Kayla de la Haye, PhD

Title(s)Assistant Professor of Preventive Medicine
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    Collapse Biography 
    Collapse Education and Training
    University of Adelaide, Adelaide, AustraliaPh.D.2011health psychology / social networks
    University of Adelaide, Adelaide, AustraliaBachelor of Health Science (Hons)2006psychology
    University of Adelaide, Adelaide, AustraliaBachelor of Arts2004anthropology / psychology
    Collapse Awards and Honors
    International Network for Social Network Analysis2018Freeman Award
    RAND Corporation2013Brook Scholar Award
    University of Adelaide2011Doctoral Research Medal
    Australian Psychological Society2011Excellent Higher Degree Thesis in Health Psychology
    University of Adelaide2011Franz Dalziel Prize for Thesis in Psychology
    Commonwealth Scientific and Industrial Research Organisation2007  - 2010CSIRO Preventative Health Flagship Scholarship

    Collapse Overview 
    Collapse Overview
    Kayla de la Haye is an Assistant Professor of Preventive Medicine at the University of Southern California, who specializes in applying social network analysis and systems science to health promotion and disease prevention. Her research, funded by the National Institutes of Health, the National Science Foundation, and the U.S. Department of Defense, targets family and community social networks to promote healthy eating and prevent childhood obesity, and explores the role of social networks in group problem solving in families, teams, and coalitions. Dr. de la Haye previously worked as an Associate Behavioral/Social Scientist at the RAND Corporation, and she is a member of the Board of Directors of the International Network of Social Network Analysis (INSNA). In 2018, she received the INSNA Freeman Award for significant contributions to the study of social structure. Dr. de la Haye holds a Ph.D. in psychology from the University of Adelaide, Australia.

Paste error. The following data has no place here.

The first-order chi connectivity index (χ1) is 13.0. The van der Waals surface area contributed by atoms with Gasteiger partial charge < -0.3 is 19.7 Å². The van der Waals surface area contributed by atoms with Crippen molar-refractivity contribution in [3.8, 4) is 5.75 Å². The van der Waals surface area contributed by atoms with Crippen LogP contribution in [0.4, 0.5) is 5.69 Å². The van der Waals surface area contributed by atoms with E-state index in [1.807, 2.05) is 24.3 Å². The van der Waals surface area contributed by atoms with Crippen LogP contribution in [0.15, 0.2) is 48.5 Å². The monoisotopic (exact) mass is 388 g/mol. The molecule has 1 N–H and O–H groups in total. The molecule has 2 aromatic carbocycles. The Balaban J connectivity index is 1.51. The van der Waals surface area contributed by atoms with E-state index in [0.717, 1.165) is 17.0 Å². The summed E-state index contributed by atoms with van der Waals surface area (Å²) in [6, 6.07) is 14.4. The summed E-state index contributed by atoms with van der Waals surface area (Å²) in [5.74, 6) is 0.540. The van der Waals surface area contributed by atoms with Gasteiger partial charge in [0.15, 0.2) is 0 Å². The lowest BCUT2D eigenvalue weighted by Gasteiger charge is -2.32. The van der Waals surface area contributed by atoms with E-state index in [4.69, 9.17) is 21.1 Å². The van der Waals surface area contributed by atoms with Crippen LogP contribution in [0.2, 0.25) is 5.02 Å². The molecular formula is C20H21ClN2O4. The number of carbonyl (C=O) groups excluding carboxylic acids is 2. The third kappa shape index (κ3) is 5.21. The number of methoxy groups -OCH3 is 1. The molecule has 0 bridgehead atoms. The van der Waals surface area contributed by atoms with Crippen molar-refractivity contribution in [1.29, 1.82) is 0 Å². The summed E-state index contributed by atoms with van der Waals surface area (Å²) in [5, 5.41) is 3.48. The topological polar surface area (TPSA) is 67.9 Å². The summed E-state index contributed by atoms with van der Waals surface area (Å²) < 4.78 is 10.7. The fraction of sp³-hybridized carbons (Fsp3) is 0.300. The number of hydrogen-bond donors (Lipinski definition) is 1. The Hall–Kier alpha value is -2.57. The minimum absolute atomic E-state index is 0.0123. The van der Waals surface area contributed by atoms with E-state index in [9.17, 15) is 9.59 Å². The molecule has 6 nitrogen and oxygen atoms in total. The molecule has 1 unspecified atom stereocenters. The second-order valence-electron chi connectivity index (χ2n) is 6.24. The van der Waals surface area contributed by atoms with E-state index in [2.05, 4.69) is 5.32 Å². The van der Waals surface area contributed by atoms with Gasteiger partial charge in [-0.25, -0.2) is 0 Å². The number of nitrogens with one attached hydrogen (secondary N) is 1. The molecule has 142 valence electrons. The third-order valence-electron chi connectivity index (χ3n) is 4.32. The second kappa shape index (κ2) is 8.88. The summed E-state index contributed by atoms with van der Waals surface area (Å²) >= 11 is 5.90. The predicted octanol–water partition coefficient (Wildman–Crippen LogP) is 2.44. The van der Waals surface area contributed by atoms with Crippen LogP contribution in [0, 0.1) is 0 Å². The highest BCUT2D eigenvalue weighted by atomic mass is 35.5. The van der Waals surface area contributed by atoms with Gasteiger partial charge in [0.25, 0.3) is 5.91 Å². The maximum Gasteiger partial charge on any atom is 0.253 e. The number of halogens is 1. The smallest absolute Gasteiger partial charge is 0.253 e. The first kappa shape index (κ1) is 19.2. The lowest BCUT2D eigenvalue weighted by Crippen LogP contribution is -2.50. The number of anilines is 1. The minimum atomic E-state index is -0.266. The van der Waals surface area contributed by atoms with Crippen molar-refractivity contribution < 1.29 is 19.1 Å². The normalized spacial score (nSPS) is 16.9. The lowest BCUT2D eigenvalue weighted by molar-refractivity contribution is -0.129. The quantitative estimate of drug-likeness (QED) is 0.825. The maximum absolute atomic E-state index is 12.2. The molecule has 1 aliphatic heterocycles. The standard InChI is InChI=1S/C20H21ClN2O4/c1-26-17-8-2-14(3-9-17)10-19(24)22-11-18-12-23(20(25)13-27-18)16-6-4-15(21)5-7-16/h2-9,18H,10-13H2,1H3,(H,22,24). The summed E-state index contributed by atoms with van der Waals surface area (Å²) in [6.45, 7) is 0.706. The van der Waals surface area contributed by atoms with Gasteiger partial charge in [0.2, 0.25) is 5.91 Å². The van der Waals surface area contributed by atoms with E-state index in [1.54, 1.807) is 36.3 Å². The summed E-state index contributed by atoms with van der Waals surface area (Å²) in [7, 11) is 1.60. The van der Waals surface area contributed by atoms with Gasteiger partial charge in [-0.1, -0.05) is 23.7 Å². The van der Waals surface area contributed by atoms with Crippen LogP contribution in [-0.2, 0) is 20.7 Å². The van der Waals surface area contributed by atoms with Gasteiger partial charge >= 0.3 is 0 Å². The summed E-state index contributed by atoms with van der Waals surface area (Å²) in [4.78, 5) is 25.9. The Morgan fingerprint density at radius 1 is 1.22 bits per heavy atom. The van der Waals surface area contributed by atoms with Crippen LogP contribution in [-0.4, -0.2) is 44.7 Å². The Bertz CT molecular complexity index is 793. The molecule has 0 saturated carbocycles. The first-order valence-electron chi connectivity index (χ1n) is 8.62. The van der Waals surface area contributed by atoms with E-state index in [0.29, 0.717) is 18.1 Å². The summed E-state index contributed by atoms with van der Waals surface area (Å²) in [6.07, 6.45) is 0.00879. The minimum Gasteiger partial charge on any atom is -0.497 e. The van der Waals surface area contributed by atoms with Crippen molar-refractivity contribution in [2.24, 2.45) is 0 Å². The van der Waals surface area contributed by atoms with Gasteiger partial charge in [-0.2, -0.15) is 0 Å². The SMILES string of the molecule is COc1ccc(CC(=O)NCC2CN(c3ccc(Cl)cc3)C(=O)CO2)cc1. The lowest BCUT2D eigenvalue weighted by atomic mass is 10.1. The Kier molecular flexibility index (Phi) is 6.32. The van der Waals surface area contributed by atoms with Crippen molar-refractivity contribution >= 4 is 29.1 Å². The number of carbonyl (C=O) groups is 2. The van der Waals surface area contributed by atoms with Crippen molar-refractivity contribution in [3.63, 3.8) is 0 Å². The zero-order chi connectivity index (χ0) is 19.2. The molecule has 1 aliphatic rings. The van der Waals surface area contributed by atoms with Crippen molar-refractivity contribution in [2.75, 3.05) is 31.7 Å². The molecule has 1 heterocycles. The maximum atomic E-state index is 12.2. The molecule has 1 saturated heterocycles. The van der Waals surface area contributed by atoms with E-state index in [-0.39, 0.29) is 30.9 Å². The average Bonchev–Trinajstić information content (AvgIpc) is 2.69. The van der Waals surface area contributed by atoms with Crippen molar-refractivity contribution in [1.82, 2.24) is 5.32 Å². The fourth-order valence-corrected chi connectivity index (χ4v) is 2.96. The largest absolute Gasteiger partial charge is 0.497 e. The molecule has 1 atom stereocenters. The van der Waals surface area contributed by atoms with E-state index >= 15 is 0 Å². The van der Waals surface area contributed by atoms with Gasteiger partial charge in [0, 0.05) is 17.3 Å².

Collapse Research 
    Collapse Research Activities and Funding
    Building Social Networks to Improve Physical Activity and Weight Loss in Latino Parents
    NIH/NICHD R01HD084606Feb 18, 2016 - Jan 31, 2019
    Role: Co-Investigator
    Role Description: This project examines the complex relationship between social networks and peer influences on Latino adult physical activity and obesity in order to understand which types of networks facilitate (and which constrain) the diffusion of physical activity and weight loss through a community.
    Whole of Systems Trial of Prevention Strategies for Childhood Obesity: WHO STOPS Childhood Obesity
    National Health and Medical Research Council (Australia) APP1114118Feb 1, 2016 - Jan 31, 2019
    Role: Associate Investigator
    Role Description: This project aims to: 1) strengthen community action for childhood obesity prevention; and, 2) measure the impacts of increased action on risk factors for childhood obesity by working with local partners to embed best practice for obesity prevention into existing community systems (e.g. health, workplaces, local council, schools).
    Monitoring and Modeling Family Eating Dynamics (M2FED)
    National Science Foundation IIS-1521740Sep 1, 2015 - Aug 30, 2019
    Role: Co-Principal Investigator
    Role Description: This project proposes M2FED – an integrated system of in-home beacons, wireless and wearable sensors, and smartphones that provide ongoing, synchronized real-time data on in-home eating behaviors and theory-based process variables. This rich data will be aggregated to generate real-time contextual FED models using systems networks models. Key activities that precede target behaviors will be identified in order to develop and optimize future just-in-time, adaptive interventions.
    QUANTA: Quantitative Network-based Models of Adaptive Team Behavior
    DoD/Army Research Office W911NF-15-1-0577Jan 9, 2015
    Role: Co-Principal Investigator
    Role Description: The multidisciplinary, multi-institutional team will utilize expertise in cognitive and behavioral science, sociology, computer science, and network science to generate multilevel, dynamic models of teams and social groups that effectively explain various dimensions of group performance. The resulting conceptual and statistical models that relate group composition, interaction patterns, and network evolution to task performance, will break new ground in understanding the optimal design of teams for complex tasks.

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    Collapse Bibliographic 
    Collapse Publications
    Publications listed below are automatically derived from MEDLINE/PubMed and other sources, which might result in incorrect or missing publications. Researchers can login to make corrections and additions, or contact us for help.
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    1. de la Haye K, Dijkstra JK, Lubbers MJ, van Rijsewijk L, Stolk R. The dual role of friendship and antipathy relations in the marginalization of overweight children in their peer networks: The TRAILS Study. PLoS One. 2017; 12(6):e0178130. PMID: 28591210.
      View in: PubMed